Trust Fund Crime

It is a crime in Colorado for a contractor or subcontractor to use any monies received in payment for construction before his subcontractors, suppliers and others who have lienable rights on the job have been paid.

This provision appears in a 1975 amendment to the Colorado Mechanic’s lien statutes, Section 38-22-127, C.R.S. The law makes monies paid to contractors and subcontractors’ trust funds and limits their use first to payment for labor, materials and other lienable items furnished to the holder of the funds before any portion is available to the contractor or subcontractor for other purposes.

An exception is provided where the contractor or subcontractor has furnished bonds to protect the owner’s property against mechanic’s liens and wishes to contest lien claims of others.

The philosophy behind this law is to assure that when the contractor or subcontractor is paid he will apply those monies first to avoid lien claims against the property of the owner who was probably the source of those funds.

Misapplication of these trust funds may lead to criminal prosecution. Additionally, persons who participate in misapplication of any such monies may be personally liable in a civil suit. See, Standley v. American Automobile Insurance Co., 136Colo. 70, 314P.2d 696 (1957). Laws are usually strict when trust funds are involved and even innocent participants may be liable for misapplication.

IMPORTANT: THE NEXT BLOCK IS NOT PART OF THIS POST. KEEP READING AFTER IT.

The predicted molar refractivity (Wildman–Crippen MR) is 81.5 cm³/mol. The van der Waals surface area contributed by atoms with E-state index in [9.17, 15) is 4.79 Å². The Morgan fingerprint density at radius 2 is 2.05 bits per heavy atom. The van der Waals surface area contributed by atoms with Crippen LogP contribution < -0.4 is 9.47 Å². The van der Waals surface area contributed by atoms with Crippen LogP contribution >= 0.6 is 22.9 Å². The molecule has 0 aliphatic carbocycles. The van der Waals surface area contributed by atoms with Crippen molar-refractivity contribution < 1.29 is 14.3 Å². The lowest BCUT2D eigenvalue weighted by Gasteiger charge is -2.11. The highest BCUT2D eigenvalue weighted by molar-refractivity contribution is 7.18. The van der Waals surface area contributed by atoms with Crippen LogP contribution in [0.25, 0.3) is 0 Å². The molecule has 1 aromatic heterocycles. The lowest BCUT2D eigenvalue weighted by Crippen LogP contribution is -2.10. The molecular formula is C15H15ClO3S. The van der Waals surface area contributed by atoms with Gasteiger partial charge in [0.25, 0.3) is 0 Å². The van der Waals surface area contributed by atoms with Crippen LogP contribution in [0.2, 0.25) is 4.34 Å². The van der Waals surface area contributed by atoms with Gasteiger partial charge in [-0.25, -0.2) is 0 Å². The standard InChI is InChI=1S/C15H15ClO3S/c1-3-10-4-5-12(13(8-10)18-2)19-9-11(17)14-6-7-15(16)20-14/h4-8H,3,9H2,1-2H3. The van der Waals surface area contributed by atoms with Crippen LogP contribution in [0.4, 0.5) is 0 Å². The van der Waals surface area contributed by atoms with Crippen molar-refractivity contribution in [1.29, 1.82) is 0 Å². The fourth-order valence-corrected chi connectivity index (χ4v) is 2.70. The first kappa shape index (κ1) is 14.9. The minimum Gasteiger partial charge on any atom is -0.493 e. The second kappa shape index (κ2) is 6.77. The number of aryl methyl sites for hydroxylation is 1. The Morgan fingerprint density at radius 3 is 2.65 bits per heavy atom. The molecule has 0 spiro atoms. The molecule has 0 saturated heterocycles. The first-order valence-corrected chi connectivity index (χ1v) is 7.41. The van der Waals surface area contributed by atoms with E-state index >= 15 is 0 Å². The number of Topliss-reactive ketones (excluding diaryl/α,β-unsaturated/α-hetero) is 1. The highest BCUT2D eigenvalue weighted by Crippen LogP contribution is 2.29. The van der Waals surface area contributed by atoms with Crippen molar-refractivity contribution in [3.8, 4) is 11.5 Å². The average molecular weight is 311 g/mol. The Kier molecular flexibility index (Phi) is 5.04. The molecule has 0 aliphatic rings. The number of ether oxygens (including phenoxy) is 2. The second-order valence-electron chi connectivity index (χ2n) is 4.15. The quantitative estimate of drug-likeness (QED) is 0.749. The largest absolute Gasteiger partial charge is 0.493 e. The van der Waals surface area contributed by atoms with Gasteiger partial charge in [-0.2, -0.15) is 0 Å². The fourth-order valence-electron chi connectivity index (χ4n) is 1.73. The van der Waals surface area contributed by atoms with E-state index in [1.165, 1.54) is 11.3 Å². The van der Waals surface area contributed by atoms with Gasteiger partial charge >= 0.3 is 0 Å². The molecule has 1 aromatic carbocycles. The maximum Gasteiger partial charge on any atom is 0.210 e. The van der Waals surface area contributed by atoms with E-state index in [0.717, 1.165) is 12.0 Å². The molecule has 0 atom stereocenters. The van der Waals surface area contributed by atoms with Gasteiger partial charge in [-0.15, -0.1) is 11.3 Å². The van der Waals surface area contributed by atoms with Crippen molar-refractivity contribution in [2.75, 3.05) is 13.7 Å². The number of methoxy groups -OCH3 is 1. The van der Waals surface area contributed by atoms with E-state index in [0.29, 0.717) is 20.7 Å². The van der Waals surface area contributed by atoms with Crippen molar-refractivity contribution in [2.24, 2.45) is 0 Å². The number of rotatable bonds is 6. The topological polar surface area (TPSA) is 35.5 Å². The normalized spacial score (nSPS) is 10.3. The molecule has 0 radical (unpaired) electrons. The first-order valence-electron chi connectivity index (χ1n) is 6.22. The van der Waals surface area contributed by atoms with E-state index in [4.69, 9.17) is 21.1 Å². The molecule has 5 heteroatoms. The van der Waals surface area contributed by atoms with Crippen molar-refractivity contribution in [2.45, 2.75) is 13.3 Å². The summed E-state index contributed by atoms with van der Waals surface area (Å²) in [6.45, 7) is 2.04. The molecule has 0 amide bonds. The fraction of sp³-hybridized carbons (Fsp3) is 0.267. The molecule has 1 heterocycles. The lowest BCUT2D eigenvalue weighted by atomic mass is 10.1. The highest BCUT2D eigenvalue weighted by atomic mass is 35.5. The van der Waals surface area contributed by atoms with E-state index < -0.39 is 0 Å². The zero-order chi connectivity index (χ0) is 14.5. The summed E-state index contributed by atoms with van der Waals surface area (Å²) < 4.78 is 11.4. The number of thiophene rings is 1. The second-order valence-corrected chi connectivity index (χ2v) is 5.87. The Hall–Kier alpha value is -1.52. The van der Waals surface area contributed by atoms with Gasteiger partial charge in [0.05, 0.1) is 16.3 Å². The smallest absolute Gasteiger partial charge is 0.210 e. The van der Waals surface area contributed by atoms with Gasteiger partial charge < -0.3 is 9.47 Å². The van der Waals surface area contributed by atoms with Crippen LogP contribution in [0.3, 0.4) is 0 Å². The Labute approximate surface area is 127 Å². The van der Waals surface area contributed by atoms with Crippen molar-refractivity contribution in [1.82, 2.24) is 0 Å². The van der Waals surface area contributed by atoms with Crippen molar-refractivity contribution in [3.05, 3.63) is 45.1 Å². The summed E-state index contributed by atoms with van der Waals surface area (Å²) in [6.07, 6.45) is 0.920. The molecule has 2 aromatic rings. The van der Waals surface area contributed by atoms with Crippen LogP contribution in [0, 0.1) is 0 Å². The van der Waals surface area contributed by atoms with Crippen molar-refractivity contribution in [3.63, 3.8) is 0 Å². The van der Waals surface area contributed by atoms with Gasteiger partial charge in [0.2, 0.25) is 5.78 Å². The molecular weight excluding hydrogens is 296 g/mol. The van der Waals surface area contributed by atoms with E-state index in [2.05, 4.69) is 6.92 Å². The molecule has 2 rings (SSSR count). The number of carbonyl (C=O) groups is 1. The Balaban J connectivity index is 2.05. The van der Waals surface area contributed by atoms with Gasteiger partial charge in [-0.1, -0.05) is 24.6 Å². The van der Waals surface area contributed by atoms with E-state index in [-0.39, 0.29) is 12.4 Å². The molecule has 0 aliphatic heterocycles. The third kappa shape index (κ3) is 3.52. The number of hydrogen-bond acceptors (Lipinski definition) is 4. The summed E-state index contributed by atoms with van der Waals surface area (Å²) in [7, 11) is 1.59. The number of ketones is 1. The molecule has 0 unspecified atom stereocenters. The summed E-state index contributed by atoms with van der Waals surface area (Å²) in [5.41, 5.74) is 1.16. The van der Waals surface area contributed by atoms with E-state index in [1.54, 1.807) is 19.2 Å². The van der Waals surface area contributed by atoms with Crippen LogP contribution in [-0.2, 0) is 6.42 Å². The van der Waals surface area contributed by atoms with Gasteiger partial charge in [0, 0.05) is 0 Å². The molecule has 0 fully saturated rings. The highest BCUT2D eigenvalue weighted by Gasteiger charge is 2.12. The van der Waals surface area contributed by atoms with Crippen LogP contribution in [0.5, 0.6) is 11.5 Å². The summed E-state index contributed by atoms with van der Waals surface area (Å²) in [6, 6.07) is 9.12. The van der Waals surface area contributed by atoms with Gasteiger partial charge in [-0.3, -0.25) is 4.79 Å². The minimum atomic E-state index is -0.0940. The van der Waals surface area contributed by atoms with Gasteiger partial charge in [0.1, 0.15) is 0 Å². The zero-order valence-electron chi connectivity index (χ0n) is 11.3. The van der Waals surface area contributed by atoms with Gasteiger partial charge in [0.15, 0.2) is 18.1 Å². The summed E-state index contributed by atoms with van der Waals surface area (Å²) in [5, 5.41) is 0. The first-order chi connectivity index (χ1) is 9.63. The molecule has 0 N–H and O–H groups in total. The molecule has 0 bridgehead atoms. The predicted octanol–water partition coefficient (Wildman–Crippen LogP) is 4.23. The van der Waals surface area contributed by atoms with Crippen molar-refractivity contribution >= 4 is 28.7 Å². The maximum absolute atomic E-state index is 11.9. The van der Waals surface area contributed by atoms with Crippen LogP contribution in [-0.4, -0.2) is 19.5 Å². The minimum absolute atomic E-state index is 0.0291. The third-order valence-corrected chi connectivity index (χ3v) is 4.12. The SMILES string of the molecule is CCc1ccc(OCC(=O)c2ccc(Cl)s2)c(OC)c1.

To date the precedent-setting appellate courts of Colorado have not interpreted this recently-enacted trust fund provision either in a civil or criminal context. Accordingly, every person handling construction progress payments should be fully aware of the consequences, both civil and criminal, which might apply should those funds be diverted before the payment of lienable claims on the specific project for which the monies were received. The statute does not require a segregation of monies received by a contractor or subcontractor into separate accounts. However, the statute does require the maintenance of separate financial records with respect to each project by contractors and subcontractors-obviously so that the source and application of monies can be readily determined.

The possible penalties which might be imposed upon conviction for a violation may be fines, jail or penitentiary sentences. The crime may be either a felony or misdemeanor, depending upon the amount of money involved.

Those handling construction payment funds should thoroughly familiarize themselves with the provisions of this statute. Similarly, owners and others involved in the construction industry should be aware of the existence of this law and its potential advantages in avoiding credit losses and providing additional methods of collection.

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